One distinctive aspect of a P3 venture — namely, the requirement that a private partner operate the facility, often for 30 years — adds large and uncommon considerations to the design and construction phases. Teams have to focus on more than how to meet the client’s needs while minimizing construction costs. They also have to factor in how design, construction and contracting choices will impact the building’s operational costs for decades.
“There are things that you don’t always think about as a contractor — quite frankly, even designers and owners don’t always consider them — that are big, important issues with a P3 development,” said Timothy Campbell, Project Executive at Clark Construction Group. Clark served as the design-build contractor for the recently completed Howard County Courthouse, the first P3 project completed by Howard County.
Those considerations include flooring and other finishes that will withstand wear and keep maintenance and replacement costs low, building systems that are both energy efficient and resilient (since operators are penalized for space unavailability or unplanned downtime), and roofing systems with long lifespans. A hot-applied roof may cost more than a TPO roof but come with few maintenance needs and a 30-year warranty that make it the more cost-effective choice for a P3 project. Even the size of doors and HVAC equipment become financially important considerations for the building operator who might one day have to move equipment.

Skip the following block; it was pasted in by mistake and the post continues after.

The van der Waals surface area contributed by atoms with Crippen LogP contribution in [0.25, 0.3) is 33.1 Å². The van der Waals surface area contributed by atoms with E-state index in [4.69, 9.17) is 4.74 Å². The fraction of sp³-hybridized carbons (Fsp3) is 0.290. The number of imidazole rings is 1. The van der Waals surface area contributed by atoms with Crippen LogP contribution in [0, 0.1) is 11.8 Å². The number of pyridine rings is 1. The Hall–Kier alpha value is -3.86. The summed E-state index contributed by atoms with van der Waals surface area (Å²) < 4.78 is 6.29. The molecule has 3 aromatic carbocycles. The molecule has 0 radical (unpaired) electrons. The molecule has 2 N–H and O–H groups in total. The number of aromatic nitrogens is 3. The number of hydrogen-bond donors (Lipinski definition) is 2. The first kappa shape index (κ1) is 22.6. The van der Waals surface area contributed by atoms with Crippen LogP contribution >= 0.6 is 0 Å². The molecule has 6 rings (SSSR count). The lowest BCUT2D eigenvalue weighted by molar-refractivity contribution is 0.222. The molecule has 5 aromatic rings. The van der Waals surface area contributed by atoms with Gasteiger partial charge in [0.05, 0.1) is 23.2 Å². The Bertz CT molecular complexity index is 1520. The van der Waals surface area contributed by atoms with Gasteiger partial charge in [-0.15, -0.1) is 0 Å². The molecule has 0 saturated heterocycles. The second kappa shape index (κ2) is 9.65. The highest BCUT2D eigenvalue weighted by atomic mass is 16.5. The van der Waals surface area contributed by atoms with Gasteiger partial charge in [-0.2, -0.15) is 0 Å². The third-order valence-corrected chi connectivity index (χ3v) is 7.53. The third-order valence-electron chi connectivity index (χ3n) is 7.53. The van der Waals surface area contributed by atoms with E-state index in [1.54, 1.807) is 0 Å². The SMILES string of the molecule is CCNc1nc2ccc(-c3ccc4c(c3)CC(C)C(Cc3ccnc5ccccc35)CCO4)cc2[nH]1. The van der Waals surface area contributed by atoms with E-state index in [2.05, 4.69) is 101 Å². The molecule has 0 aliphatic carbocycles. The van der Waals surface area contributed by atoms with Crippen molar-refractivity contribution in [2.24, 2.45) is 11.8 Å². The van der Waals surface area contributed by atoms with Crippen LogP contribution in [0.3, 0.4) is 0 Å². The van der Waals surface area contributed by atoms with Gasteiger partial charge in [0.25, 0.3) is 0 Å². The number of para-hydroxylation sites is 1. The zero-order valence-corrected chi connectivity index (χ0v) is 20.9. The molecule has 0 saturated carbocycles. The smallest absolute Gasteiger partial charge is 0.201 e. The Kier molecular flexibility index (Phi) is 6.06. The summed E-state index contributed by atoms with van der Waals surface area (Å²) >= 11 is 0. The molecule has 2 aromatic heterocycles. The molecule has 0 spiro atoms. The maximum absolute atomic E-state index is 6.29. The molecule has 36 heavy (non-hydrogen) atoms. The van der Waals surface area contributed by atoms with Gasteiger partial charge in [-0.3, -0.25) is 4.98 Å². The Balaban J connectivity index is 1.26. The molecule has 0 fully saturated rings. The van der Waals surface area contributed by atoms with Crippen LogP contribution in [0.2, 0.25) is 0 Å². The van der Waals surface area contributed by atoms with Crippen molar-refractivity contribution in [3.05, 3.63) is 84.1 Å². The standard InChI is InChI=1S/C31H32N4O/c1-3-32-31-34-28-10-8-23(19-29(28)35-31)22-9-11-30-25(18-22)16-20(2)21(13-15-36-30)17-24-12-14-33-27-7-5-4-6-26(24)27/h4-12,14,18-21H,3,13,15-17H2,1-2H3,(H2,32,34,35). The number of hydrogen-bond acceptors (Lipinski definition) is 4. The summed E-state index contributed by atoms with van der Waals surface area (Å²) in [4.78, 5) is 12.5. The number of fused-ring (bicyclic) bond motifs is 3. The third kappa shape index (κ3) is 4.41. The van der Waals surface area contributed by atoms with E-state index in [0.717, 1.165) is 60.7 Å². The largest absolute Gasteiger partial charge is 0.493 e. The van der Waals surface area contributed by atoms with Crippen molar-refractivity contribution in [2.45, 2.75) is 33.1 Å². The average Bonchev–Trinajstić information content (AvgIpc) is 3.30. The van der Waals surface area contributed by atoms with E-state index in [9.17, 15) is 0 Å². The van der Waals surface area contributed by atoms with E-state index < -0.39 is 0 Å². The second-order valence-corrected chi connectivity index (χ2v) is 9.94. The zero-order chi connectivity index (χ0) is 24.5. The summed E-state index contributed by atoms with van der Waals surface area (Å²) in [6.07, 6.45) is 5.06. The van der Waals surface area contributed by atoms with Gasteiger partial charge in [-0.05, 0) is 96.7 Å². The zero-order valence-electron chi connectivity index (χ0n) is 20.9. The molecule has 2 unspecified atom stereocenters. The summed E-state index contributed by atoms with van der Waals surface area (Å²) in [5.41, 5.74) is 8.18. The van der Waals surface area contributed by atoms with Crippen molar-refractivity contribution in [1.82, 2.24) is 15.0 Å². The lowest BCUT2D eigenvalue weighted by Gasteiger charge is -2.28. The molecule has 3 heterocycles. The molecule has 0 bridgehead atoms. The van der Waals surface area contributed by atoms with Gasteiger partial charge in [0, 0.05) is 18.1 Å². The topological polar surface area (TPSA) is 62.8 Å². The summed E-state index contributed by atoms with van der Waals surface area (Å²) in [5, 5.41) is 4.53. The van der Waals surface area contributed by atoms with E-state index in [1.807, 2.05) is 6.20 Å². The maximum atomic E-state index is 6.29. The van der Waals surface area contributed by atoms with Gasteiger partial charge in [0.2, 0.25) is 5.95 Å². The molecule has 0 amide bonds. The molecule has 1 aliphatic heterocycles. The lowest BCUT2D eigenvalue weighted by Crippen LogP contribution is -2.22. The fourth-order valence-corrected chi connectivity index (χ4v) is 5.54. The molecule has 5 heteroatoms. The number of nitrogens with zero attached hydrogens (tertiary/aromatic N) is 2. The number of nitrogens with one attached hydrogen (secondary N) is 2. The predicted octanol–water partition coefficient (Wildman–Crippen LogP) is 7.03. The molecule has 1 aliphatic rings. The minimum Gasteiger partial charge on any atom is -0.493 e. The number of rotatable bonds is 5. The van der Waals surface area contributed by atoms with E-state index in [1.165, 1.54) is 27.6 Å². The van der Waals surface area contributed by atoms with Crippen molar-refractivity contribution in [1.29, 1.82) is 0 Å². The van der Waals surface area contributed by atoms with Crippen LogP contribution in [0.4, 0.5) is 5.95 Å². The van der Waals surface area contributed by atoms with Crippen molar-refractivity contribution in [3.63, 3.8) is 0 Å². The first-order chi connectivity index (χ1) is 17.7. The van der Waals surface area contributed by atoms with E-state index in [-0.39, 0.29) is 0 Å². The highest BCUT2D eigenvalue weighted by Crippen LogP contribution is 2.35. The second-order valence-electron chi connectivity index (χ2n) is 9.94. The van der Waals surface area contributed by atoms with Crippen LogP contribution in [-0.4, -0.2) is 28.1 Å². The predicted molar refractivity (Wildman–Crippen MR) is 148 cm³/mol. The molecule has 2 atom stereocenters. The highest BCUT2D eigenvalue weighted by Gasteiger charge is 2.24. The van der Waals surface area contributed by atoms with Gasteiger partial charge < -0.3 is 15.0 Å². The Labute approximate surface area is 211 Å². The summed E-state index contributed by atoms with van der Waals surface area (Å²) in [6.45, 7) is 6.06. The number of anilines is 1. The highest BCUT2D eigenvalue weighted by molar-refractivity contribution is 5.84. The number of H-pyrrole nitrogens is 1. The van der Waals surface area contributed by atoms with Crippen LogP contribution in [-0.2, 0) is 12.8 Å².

“The cost modeling is a lot more involved than we would ever typically see as a contractor,” Campbell said. “P3 engagements warrant a more holistic approach to cost-modeling and encourage us to think beyond the construction bottom line. A $100,000 shift in our number could mean a change of hundreds of thousands of dollars in total project costs depending on how that change impacts maintenance and operations, or the overall financing.”
The Howard County Courthouse project (like other P3 developments) tackled those considerations through very early and exhaustive collaboration with all members of the development and construction team, including the building’s operator, Johnson Controls.